Using picture books to engage students with science

Mary Lovelace asserts that “Picture books can be used to engage students with science, and introducing the key aspects of investigating in science. They can be a great launching pad to help students to not only build a foundation for understanding their world, but also to make links between scientific knowledge and their decisions and actions….” (p.41)

Lovelace uses the example of The Man Who Walked Between the Towers, demonstrating how this text can be used for scientific exploration and understanding. She describes how models can be made to test out theories of balancing. The questioning and discussion that surrounds use of the text is evidently key.

I particularly liked the questions she posed under the subheading ‘Reflecting on the Nature of Science’, though: “How have we behaved like scientists in investigating balancing? What are our ideas now? How, and why have they changed? Were there any patterns in what we found out? and What questions do you have now about your balance object?” (p.42)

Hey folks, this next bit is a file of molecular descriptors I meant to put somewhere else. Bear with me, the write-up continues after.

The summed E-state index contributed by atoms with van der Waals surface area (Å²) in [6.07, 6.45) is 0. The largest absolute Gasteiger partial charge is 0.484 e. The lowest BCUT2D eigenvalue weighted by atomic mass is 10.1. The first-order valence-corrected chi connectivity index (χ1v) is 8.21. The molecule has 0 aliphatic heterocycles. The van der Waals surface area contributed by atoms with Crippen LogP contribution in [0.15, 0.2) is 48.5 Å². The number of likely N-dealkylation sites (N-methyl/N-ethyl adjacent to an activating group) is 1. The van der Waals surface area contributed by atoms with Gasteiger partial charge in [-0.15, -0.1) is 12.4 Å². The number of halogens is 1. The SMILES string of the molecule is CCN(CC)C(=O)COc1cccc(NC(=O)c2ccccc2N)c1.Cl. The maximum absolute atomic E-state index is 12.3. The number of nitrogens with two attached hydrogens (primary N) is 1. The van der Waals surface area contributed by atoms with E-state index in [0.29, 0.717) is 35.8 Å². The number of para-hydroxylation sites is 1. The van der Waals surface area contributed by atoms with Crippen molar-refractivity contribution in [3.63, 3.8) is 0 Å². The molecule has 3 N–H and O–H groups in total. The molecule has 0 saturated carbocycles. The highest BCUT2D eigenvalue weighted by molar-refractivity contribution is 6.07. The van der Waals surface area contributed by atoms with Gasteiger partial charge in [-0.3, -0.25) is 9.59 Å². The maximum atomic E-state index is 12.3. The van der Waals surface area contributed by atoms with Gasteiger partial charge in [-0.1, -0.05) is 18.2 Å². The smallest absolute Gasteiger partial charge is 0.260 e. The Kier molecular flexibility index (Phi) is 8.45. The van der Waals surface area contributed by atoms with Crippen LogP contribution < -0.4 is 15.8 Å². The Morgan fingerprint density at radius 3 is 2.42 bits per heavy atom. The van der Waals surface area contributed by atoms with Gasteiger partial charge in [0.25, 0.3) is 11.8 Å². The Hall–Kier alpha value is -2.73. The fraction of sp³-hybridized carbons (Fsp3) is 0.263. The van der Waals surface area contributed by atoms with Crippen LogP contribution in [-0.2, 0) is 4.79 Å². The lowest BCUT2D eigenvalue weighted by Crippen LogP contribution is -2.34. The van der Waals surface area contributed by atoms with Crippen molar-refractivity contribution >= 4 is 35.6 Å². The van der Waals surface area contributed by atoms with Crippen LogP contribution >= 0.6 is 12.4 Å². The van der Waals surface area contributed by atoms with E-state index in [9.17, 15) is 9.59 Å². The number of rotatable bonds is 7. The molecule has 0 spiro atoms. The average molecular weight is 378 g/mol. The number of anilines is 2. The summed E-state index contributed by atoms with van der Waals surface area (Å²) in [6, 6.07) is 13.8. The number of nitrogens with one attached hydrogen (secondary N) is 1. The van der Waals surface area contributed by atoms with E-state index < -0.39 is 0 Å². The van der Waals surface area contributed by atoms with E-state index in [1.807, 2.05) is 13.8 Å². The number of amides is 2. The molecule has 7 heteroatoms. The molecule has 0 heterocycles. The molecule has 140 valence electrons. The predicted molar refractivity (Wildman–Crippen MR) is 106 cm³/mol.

Lovelace also points us to: http://www.sciencepostcards.com/ and http://tinyurl.com/7qqrrvg

Ref: Mary Lovelace (2012) Picture books open door to investigating science New Zealand Science Teacher 129, pp.41-42

Advertisements

About backyardbooks

This blog is a kind of electronic storage locker for ideas and quotes that inform my research... literary research into fiction for young adults (with a special focus on New Zealand fiction). Kiwis are producing amazing literature for younger readers, but it isn't getting the academic appreciation it deserves. I hope readers of this blog can make use of the material I gather and share by way of promoting our fiction. Cheers!
This entry was posted in Literate Contexts, Science education and tagged , , , . Bookmark the permalink.

Leave a Reply

Fill in your details below or click an icon to log in:

WordPress.com Logo

You are commenting using your WordPress.com account. Log Out / Change )

Twitter picture

You are commenting using your Twitter account. Log Out / Change )

Facebook photo

You are commenting using your Facebook account. Log Out / Change )

Google+ photo

You are commenting using your Google+ account. Log Out / Change )

Connecting to %s